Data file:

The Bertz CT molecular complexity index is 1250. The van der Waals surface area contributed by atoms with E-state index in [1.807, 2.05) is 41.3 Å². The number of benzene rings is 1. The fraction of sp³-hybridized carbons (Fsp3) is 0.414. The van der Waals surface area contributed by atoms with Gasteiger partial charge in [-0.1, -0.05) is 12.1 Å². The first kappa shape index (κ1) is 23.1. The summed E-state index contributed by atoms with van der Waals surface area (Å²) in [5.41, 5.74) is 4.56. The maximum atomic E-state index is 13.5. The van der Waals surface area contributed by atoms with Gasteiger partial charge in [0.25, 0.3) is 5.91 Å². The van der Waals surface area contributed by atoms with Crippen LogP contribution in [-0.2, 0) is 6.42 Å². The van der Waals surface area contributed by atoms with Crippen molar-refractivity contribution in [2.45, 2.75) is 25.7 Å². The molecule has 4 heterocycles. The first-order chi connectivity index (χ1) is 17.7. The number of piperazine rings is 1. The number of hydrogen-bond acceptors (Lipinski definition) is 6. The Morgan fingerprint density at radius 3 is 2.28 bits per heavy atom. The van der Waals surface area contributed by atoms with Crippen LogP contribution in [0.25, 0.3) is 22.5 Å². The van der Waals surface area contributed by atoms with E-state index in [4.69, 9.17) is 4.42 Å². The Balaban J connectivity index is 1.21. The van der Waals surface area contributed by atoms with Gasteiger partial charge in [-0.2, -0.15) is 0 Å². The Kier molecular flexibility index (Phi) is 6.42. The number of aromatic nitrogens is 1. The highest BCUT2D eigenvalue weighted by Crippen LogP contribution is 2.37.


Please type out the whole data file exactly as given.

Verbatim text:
The Bertz CT molecular complexity index is 1250. The van der Waals surface area contributed by atoms with E-state index in [1.807, 2.05) is 41.3 Å². The number of benzene rings is 1. The fraction of sp³-hybridized carbons (Fsp3) is 0.414. The van der Waals surface area contributed by atoms with Gasteiger partial charge in [-0.1, -0.05) is 12.1 Å². The first kappa shape index (κ1) is 23.1. The summed E-state index contributed by atoms with van der Waals surface area (Å²) in [5.41, 5.74) is 4.56. The maximum atomic E-state index is 13.5. The van der Waals surface area contributed by atoms with Gasteiger partial charge in [0.25, 0.3) is 5.91 Å². The van der Waals surface area contributed by atoms with Crippen LogP contribution in [-0.2, 0) is 6.42 Å². The van der Waals surface area contributed by atoms with Crippen molar-refractivity contribution in [2.45, 2.75) is 25.7 Å². The molecule has 4 heterocycles. The first-order chi connectivity index (χ1) is 17.7. The number of piperazine rings is 1. The number of hydrogen-bond acceptors (Lipinski definition) is 6. The Morgan fingerprint density at radius 3 is 2.28 bits per heavy atom. The van der Waals surface area contributed by atoms with Crippen LogP contribution in [0.25, 0.3) is 22.5 Å². The van der Waals surface area contributed by atoms with E-state index in [4.69, 9.17) is 4.42 Å². The Balaban J connectivity index is 1.21. The van der Waals surface area contributed by atoms with Gasteiger partial charge in [-0.2, -0.15) is 0 Å². The Kier molecular flexibility index (Phi) is 6.42. The number of aromatic nitrogens is 1. The highest BCUT2D eigenvalue weighted by Crippen LogP contribution is 2.37.